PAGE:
According to South Dakota historian Doane Robinson, the band included: "Charger, Kills and Comes, Four Bear, Mad Bear, Pretty Bear, Sitting Bear, Swift Bird, One Rib, Strikes Fire, Red Dog and Charging Dog." Along the way, they encountered a Yanktonais camp, where they were told that White Lodge's Band was camped near present-day Mobridge.

As the stories tell it, White Lodge did not warmly welcome the Fool Soldiers. Negotiations were tense, and could easily have degenerated into shooting. In the end, White Lodge's son, Black Hawk, agreed with the Fool Soldiers and helped them secure the hostages — the two women and five children, one child had died — but they weren't victorious yet.
 
They'd had to trade away all their horses and provisions, and had a 100-mile journey ahead, through blizzard conditions with a group of ragged, hungry children. As they started back, they received some help from Don't Know How, a Yanktonais man who may have traveled with them to White Lodge's camp, or met them coming and going. He furnished them with one horse and helped them fashion a travois to carry the children. (Don't Know How was the paternal grandfather of the great Dakota artist Oscar Howe, who depicted the Fool Soldiers' rescue of the Lake Shetek captives in one of his murals at the Scherr-Howe Arena in Mobridge.)

Don't Know How's kindness helped, but the Fool Soldiers still had to complete a journey akin to Washington's crossing of the Delaware to make it home. Seeing that Laura Duley, one of the two adult female captives, was barefoot, Charger is said to have given her his moccasins, wrapping his own feet in old clothes.

The group camped only twice, walking through the third night, arriving the next morning at the river, where several traders helped them make a treacherous ford of the river, which wasn't wholly covered with ice. From there, a trader named Charles Primeau housed the freed captives until the U.S. Army returned them to their relatives.

A monument recognizing the Fool Soldiers stands in Mobridge City Park.

Then the Fool Soldiers' story faded into obscurity. They had set out to do good and succeeded. If they'd harbored any less selfless motives, they'd have failed.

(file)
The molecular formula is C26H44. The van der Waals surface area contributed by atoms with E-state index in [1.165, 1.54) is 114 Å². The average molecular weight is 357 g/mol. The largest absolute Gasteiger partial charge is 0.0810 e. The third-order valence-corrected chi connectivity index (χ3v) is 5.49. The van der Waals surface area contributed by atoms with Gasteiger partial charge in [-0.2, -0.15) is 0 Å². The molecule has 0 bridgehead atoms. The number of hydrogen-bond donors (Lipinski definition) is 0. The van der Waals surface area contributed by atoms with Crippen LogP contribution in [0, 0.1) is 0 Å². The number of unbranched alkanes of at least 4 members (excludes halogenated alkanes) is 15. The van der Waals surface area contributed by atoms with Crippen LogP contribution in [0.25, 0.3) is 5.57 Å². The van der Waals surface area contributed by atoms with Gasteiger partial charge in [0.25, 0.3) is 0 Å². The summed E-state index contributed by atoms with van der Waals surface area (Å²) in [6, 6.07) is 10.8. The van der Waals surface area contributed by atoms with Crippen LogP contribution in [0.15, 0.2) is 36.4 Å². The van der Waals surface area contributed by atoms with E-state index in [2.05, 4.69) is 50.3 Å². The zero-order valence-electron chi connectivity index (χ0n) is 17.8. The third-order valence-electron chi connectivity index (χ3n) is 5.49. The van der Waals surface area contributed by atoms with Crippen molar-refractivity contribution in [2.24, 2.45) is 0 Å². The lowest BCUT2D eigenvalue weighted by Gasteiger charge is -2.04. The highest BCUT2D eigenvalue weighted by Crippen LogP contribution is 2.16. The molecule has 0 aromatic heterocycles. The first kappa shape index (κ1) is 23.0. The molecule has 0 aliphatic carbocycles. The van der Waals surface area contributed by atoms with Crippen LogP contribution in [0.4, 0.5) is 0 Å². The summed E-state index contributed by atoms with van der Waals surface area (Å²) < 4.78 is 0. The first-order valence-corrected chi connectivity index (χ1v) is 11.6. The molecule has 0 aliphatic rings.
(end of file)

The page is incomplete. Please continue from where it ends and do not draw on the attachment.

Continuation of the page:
Fool Soldier Joseph Four Bear didn't benefit from his actions, says his great-granddaughter Marcella LeBeau.

"He signed the peace treaty [Treaty of Fort Laramie, 1868], and he had to live on the northeast corner of our reservation and not leave. If he left he'd have to have a signed permit to come and go, otherwise he would have been shot as a hostile. They gave him land allotments on the reservation. That was already our land. That was treaty land. What kind of sense is that, to give back his own land to him, and he had to live there?

“And he had to live by that peace treaty. So he didn't dance Indian. He didn't follow his own ways. He didn't hunt for his people and provide for them like he did in the past. So my thought is: if you can't be who you are then who are you? So he lived out his life like that."

Were the Fool Soldiers misguided in helping the captives?

"I believe they did a good deed," LeBeau says.

Joseph Four Bear did receive a token of posthumous gratitude.

"On his tombstone, a white marble tombstone, it said something about: He was a friend to the white man for over seventy some years," LeBeau says. "And I know that his own people didn't have the funds to do that."

There is also a modest quartzite marker in Mobridge City Park that reads: SHETAK [sic] CAPTIVES RESCUED HERE NOVEMBER 1862 BY FOOL SOLDIER BAND.

In 1996, Paul Carpenter, a descendant of one of the rescued captives, brought gifts to the descendants of the Fool Soldiers and honored them in a ceremony. "There was standing room only in that building," LeBeau says.

People lined Main Street and reenacted scenes from the rescue — Martin Charger giving Laura Duley his moccasins, wrapping his feet in rags, the children transported by travois, pulled by their single horse.

The tribute, 134 years after the event, raised some awareness momentarily.

"I think in school they should learn about it," LeBeau says. "But I don't think that's happening. I know when I went to the boarding school we didn't learn anything."